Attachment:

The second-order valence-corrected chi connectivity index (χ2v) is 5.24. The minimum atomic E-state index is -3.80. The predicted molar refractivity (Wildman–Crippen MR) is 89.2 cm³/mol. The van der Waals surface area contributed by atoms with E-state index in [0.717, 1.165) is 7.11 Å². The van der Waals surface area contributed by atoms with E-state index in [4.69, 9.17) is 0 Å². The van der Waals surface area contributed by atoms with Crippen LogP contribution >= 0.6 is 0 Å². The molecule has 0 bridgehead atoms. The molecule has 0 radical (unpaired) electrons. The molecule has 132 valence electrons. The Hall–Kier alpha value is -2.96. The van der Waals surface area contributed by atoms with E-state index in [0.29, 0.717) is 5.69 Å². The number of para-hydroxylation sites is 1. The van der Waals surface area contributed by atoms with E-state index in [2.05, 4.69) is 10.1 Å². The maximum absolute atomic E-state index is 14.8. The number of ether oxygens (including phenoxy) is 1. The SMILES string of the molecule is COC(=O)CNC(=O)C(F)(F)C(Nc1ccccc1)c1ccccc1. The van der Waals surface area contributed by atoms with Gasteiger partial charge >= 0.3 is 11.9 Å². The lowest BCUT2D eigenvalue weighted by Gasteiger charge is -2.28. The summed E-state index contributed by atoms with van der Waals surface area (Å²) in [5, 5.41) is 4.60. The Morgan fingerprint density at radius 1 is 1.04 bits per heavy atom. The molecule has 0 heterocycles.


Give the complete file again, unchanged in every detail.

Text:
The second-order valence-corrected chi connectivity index (χ2v) is 5.24. The minimum atomic E-state index is -3.80. The predicted molar refractivity (Wildman–Crippen MR) is 89.2 cm³/mol. The van der Waals surface area contributed by atoms with E-state index in [0.717, 1.165) is 7.11 Å². The van der Waals surface area contributed by atoms with E-state index in [4.69, 9.17) is 0 Å². The van der Waals surface area contributed by atoms with Crippen LogP contribution >= 0.6 is 0 Å². The molecule has 0 bridgehead atoms. The molecule has 0 radical (unpaired) electrons. The molecule has 132 valence electrons. The Hall–Kier alpha value is -2.96. The van der Waals surface area contributed by atoms with E-state index in [0.29, 0.717) is 5.69 Å². The number of para-hydroxylation sites is 1. The van der Waals surface area contributed by atoms with E-state index in [2.05, 4.69) is 10.1 Å². The maximum absolute atomic E-state index is 14.8. The number of ether oxygens (including phenoxy) is 1. The SMILES string of the molecule is COC(=O)CNC(=O)C(F)(F)C(Nc1ccccc1)c1ccccc1. The van der Waals surface area contributed by atoms with Gasteiger partial charge >= 0.3 is 11.9 Å². The lowest BCUT2D eigenvalue weighted by Gasteiger charge is -2.28. The summed E-state index contributed by atoms with van der Waals surface area (Å²) in [5, 5.41) is 4.60. The Morgan fingerprint density at radius 1 is 1.04 bits per heavy atom. The molecule has 0 heterocycles.